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I have teamed up with the Ad Council and AARP to ask for your support in helping to raise awareness of the Caregiver Assistance campaign. November is National Family Caregivers month, and the Random Acts of Kindness initiative aims to recognize and support the 40 million unpaid caregivers in the U.S. Many caregivers are boomer women, often sandwiched between the needs of their parents and their own kids.
A popular misconception is that caregivers are paid medical professionals, providing full-time care to someone in need of daily help, when in reality, most caregivers are family members or friends who are also working and managing their own families at the same time. For many, the caregiving role starts with simple things like scheduling a doctor’s visit or helping with daily errands, but gradually expands over time, until it becomes a major commitment in their lives.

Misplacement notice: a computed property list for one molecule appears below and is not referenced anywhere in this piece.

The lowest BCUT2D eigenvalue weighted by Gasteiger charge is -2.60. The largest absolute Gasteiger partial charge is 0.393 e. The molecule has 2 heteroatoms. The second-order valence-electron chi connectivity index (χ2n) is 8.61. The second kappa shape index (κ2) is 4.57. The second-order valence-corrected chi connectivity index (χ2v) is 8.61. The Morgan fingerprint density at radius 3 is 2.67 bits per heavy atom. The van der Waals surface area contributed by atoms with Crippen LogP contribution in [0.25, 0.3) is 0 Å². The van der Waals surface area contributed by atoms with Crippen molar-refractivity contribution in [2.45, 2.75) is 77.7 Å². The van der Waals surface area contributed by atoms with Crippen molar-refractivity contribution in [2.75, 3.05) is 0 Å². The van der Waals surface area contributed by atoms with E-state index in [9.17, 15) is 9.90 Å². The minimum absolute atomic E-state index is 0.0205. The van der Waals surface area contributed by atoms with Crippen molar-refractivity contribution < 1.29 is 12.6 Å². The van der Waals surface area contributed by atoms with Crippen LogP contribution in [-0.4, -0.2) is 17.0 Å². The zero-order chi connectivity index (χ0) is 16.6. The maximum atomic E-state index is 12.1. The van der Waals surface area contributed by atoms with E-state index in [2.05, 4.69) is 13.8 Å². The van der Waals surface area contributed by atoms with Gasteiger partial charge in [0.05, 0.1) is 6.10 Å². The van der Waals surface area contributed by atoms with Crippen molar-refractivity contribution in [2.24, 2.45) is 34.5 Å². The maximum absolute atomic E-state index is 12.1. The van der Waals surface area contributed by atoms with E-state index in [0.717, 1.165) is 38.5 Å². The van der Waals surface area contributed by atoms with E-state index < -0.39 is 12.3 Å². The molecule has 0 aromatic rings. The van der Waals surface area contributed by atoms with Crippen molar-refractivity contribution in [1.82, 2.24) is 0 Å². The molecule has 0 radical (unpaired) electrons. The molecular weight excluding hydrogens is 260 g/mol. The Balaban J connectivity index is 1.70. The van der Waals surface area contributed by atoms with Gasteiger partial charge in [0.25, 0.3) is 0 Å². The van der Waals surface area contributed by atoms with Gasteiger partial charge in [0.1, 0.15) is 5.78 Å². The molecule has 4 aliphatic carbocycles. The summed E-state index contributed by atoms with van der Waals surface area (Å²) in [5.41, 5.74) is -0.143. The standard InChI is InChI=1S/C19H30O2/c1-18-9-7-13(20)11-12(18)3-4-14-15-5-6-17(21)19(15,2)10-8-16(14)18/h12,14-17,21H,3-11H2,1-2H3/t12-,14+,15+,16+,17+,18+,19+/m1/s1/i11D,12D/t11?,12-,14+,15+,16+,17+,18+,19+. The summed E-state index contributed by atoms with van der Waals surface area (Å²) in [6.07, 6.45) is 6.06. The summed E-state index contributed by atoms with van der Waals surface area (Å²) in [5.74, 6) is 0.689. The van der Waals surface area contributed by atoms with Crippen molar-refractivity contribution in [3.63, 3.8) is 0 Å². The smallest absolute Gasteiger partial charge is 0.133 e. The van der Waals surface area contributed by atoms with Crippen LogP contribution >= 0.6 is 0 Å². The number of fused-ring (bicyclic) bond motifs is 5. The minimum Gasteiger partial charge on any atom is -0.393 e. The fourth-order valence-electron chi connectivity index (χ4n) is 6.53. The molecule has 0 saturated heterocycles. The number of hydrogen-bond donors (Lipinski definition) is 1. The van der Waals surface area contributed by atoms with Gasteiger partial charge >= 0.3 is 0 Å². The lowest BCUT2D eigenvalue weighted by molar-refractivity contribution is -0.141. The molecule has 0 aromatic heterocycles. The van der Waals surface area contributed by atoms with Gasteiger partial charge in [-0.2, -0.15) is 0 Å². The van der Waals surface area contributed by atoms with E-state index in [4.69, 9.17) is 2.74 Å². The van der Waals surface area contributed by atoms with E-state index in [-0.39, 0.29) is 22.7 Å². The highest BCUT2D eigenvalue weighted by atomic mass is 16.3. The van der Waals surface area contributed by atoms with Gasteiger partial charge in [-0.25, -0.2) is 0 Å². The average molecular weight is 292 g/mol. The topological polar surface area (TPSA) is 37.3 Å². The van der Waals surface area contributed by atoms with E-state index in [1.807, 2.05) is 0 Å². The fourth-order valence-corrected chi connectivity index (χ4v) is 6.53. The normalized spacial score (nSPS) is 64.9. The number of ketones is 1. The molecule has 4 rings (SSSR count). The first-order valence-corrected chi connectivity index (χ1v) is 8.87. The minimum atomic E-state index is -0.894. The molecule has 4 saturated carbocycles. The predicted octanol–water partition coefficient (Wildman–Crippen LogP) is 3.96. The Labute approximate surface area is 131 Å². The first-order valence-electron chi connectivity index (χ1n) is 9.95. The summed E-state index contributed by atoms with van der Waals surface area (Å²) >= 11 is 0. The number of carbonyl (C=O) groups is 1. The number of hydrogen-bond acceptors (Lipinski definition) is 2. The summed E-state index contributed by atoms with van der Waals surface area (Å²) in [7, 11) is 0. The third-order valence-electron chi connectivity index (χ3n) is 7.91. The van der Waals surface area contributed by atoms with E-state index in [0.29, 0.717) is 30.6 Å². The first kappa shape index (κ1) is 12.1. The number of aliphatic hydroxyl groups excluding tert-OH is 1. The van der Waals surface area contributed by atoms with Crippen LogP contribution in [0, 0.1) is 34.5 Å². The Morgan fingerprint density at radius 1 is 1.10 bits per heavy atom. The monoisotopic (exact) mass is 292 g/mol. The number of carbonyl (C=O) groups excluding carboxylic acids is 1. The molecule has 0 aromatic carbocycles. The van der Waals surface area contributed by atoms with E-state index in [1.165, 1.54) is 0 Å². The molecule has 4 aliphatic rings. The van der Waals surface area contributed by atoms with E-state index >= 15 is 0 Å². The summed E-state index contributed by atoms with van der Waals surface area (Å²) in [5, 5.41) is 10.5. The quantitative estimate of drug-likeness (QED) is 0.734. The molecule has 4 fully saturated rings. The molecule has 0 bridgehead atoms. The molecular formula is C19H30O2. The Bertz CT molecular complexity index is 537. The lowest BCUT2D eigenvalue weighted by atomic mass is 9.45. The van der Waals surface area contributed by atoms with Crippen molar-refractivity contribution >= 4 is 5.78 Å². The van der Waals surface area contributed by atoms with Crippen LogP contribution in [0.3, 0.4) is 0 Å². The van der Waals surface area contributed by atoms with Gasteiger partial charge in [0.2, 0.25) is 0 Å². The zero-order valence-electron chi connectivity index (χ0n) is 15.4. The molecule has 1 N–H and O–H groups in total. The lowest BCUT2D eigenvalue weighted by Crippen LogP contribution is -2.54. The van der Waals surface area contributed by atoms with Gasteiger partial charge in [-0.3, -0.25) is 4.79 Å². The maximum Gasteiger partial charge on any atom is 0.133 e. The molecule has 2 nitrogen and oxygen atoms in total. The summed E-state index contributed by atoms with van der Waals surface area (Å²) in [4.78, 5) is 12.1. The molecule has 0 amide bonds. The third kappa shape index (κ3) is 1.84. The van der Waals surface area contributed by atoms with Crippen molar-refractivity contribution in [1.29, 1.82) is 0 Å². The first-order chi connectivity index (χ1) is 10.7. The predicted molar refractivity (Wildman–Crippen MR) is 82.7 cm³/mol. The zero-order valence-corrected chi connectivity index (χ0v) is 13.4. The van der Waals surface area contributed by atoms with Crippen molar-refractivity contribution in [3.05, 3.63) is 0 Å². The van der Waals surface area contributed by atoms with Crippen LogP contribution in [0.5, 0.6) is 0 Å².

How can you help?
This November we’re kicking off a program designed to encouraging all Americans to perform an unexpected ‘Random Act of Kindness’ for a caregiver. By starting a nationwide movement, we’ll raise awareness of caregiving and caregivers while at the same time reaching caregivers directly—helping to alleviate some of their daily stresses and reward them for their ongoing support.
You can also help by identifying someone in your life or in your community who is serving as a caregiver and do something nice for them. It doesn’t have to be complicated or expensive, just a small gesture that makes a caregiver’s life a little easier.
Head on over here now and share your story with us. If you head on over and submit a 150 word or less summary about how you make a caregiver feel special and please share a photo, and then you will be entered to win a cash prize from their $10,000 pot.
Almost three in ten people who are caring for someone say their life has changed with caregiving, oftentimes for the negative. More than one in five say their weight, their exercise, or their social life has/have suffered. Emotionally, one in five say they are generally unhappier and one in three say they feel sad or depressed. That’s why AARP created a community where caregivers can connect with experts and other caregivers and can find information and tools to take even better care of the person who once took care of them.